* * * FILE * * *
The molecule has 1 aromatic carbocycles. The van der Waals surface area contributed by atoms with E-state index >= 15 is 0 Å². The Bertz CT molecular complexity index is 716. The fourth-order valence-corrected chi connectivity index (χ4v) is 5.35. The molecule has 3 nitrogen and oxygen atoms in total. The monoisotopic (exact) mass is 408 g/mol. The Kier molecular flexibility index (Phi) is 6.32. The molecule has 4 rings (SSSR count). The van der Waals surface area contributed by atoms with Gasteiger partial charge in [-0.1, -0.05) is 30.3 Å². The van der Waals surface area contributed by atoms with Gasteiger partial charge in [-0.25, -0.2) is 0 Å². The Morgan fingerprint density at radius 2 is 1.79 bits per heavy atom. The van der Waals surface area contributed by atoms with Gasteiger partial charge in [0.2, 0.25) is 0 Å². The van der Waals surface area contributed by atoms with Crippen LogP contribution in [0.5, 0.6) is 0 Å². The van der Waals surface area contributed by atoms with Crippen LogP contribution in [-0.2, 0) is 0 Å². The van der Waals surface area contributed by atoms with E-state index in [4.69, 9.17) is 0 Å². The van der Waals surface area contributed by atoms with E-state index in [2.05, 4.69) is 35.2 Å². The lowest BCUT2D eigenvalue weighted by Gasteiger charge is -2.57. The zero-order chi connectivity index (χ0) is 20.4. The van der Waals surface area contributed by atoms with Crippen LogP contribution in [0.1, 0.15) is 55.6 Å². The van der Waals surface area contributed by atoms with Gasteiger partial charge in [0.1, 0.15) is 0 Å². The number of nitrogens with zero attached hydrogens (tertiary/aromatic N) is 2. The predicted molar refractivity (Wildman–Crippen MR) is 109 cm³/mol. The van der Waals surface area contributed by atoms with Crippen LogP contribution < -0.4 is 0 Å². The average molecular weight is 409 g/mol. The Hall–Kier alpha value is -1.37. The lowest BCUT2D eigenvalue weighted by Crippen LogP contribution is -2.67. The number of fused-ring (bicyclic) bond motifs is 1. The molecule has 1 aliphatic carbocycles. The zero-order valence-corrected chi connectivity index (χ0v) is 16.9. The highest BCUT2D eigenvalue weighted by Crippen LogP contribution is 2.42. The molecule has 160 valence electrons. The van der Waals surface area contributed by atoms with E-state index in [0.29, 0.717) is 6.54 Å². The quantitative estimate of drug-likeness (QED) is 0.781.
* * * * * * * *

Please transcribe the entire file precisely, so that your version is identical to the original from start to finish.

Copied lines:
The molecule has 1 aromatic carbocycles. The van der Waals surface area contributed by atoms with E-state index >= 15 is 0 Å². The Bertz CT molecular complexity index is 716. The fourth-order valence-corrected chi connectivity index (χ4v) is 5.35. The molecule has 3 nitrogen and oxygen atoms in total. The monoisotopic (exact) mass is 408 g/mol. The Kier molecular flexibility index (Phi) is 6.32. The molecule has 4 rings (SSSR count). The van der Waals surface area contributed by atoms with Gasteiger partial charge in [-0.1, -0.05) is 30.3 Å². The van der Waals surface area contributed by atoms with Gasteiger partial charge in [-0.25, -0.2) is 0 Å². The Morgan fingerprint density at radius 2 is 1.79 bits per heavy atom. The van der Waals surface area contributed by atoms with Gasteiger partial charge in [0.2, 0.25) is 0 Å². The van der Waals surface area contributed by atoms with Crippen LogP contribution in [0.5, 0.6) is 0 Å². The van der Waals surface area contributed by atoms with Crippen LogP contribution in [-0.2, 0) is 0 Å². The van der Waals surface area contributed by atoms with E-state index in [4.69, 9.17) is 0 Å². The van der Waals surface area contributed by atoms with E-state index in [2.05, 4.69) is 35.2 Å². The lowest BCUT2D eigenvalue weighted by Gasteiger charge is -2.57. The zero-order chi connectivity index (χ0) is 20.4. The van der Waals surface area contributed by atoms with Crippen LogP contribution in [0.1, 0.15) is 55.6 Å². The van der Waals surface area contributed by atoms with Gasteiger partial charge in [0.1, 0.15) is 0 Å². The number of nitrogens with zero attached hydrogens (tertiary/aromatic N) is 2. The predicted molar refractivity (Wildman–Crippen MR) is 109 cm³/mol. The van der Waals surface area contributed by atoms with Crippen LogP contribution < -0.4 is 0 Å². The average molecular weight is 409 g/mol. The Hall–Kier alpha value is -1.37. The lowest BCUT2D eigenvalue weighted by Crippen LogP contribution is -2.67. The number of fused-ring (bicyclic) bond motifs is 1. The molecule has 1 aliphatic carbocycles. The zero-order valence-corrected chi connectivity index (χ0v) is 16.9. The highest BCUT2D eigenvalue weighted by Crippen LogP contribution is 2.42. The molecule has 160 valence electrons. The van der Waals surface area contributed by atoms with E-state index in [0.29, 0.717) is 6.54 Å². The quantitative estimate of drug-likeness (QED) is 0.781.